These are some of the reasons that led me to carry out experiments in taking poetry into public places, for I contend that if it can be more readily available and well displayed, it will sell.

My most recent scheme was to try to interest Chelsea football supporters. I set up a stand near Chelsea Football Ground and carried a wide range of ‘little mags’, a few individual poets, a couple of Corgi and Penguin anthologies, two Poetry Society anthologies and the poems of Thomas Hardy. Ten books were sold in two hours. Not amazing considering the number of people who passed, but it encouraged me to try again on the two following Saturdays. The League Cup sold only four. Arsenal nine. Books sold were thirteen Workshop publications, two Samphire, two Expression, one Poetry Society anthology, one Bangladesh collection, one ‘Doves for the 70’s’ and three books by individual poets.

I copied short poems of different appeal onto posters, these were read with obvious interest by many of the passing fans. A number of people stopped just to browse or chat about poetry. They came singly, in couples, girls together, boys together, bearded intellectuals, mums, dads, a couple of drunks and a tramp. Young, middle-aged, old. One customer, aged 75, bought an anthology on the strength of some of the classic poets included in it, and hobbled happily into the Black Bull, where he started reciting his favourite pieces.

A young man rushed up just before kick-off saying he wanted some poems urgently to see him through the match – he didn’t mind which so long as they were interesting! Poetry for children was asked for several times.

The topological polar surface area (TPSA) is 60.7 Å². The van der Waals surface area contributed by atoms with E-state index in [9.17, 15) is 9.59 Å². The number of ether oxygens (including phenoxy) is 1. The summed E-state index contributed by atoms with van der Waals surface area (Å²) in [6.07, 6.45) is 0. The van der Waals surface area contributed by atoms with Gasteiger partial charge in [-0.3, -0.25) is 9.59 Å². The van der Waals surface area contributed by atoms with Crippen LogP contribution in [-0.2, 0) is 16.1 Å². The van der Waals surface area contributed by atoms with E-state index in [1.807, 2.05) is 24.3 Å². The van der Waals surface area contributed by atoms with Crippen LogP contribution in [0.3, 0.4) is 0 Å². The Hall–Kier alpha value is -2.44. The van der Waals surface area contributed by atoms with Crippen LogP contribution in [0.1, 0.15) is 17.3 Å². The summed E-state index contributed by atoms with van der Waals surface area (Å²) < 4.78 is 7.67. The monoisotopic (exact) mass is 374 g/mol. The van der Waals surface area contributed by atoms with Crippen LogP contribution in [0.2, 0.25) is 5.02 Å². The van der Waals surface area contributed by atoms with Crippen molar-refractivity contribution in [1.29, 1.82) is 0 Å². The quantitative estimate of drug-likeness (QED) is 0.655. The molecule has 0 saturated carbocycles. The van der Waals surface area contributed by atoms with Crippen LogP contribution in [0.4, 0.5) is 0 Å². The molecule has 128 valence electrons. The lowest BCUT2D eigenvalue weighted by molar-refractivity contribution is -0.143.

My helpers enjoyed the experience to such an extent that they have committed me to other football fixtures during the season.

I would now send a call for action to others – Poetry Groups perhaps – that they, too, try selling poetry at public functions, sports meetings, or wherever crowds go, endeavouring at the same time to get national press coverage. The odder the place the better for publicity. Get police permission first and a shelf-type display stand from a friendly shop. The editors of Workshop and similar magazines will supply stocks; the Poetry Society has its anthologies, and Betty Parvin’s new, beautifully illustrated Bird Book should have immediate appeal as a gift (‘A Birchtree with Finches’, 75p, Dillons University Bookshop, Nottingham). I can supply some printed ‘POETRY’ display cards.

If done over the country and continually, this kind of selling could gain public interest, make booksellers change their attitude and publishers re-open their lists. Incidentally, money taken goes in full to the appropriate magazine or poet.

Eileen Warren